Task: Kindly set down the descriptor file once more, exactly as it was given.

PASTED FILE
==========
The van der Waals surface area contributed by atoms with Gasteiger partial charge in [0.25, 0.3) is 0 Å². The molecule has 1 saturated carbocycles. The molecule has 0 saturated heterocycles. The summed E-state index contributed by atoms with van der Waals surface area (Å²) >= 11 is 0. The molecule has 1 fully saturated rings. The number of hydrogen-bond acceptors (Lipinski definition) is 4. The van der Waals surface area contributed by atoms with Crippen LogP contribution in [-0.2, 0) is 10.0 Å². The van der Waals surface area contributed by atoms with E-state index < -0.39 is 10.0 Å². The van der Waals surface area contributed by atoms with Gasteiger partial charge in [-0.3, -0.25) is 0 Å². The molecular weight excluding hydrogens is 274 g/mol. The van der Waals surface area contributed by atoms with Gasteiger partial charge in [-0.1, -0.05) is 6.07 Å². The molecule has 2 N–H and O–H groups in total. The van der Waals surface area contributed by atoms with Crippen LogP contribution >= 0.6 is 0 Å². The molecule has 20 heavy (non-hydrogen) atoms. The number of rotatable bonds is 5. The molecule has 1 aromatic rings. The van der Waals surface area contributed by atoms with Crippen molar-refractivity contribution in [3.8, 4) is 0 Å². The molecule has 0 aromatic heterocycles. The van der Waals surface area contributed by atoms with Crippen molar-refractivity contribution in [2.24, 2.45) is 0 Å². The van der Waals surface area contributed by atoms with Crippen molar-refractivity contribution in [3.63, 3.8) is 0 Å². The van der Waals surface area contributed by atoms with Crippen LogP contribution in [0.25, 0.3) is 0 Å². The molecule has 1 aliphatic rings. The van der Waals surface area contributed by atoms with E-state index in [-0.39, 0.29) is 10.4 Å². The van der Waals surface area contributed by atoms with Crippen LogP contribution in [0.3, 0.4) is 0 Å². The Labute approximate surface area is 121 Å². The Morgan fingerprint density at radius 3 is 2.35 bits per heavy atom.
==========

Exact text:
The van der Waals surface area contributed by atoms with Gasteiger partial charge in [0.25, 0.3) is 0 Å². The molecule has 1 saturated carbocycles. The molecule has 0 saturated heterocycles. The summed E-state index contributed by atoms with van der Waals surface area (Å²) >= 11 is 0. The molecule has 1 fully saturated rings. The number of hydrogen-bond acceptors (Lipinski definition) is 4. The van der Waals surface area contributed by atoms with Crippen LogP contribution in [-0.2, 0) is 10.0 Å². The van der Waals surface area contributed by atoms with E-state index < -0.39 is 10.0 Å². The van der Waals surface area contributed by atoms with Gasteiger partial charge in [-0.3, -0.25) is 0 Å². The molecular weight excluding hydrogens is 274 g/mol. The van der Waals surface area contributed by atoms with Gasteiger partial charge in [-0.1, -0.05) is 6.07 Å². The molecule has 2 N–H and O–H groups in total. The van der Waals surface area contributed by atoms with Crippen LogP contribution >= 0.6 is 0 Å². The molecule has 20 heavy (non-hydrogen) atoms. The number of rotatable bonds is 5. The molecule has 1 aromatic rings. The van der Waals surface area contributed by atoms with Crippen molar-refractivity contribution in [3.8, 4) is 0 Å². The molecule has 0 aromatic heterocycles. The van der Waals surface area contributed by atoms with Crippen molar-refractivity contribution in [2.24, 2.45) is 0 Å². The van der Waals surface area contributed by atoms with Crippen molar-refractivity contribution in [3.63, 3.8) is 0 Å². The van der Waals surface area contributed by atoms with Crippen LogP contribution in [0.25, 0.3) is 0 Å². The molecule has 1 aliphatic rings. The van der Waals surface area contributed by atoms with E-state index in [-0.39, 0.29) is 10.4 Å². The van der Waals surface area contributed by atoms with Crippen LogP contribution in [0.3, 0.4) is 0 Å². The Labute approximate surface area is 121 Å². The Morgan fingerprint density at radius 3 is 2.35 bits per heavy atom.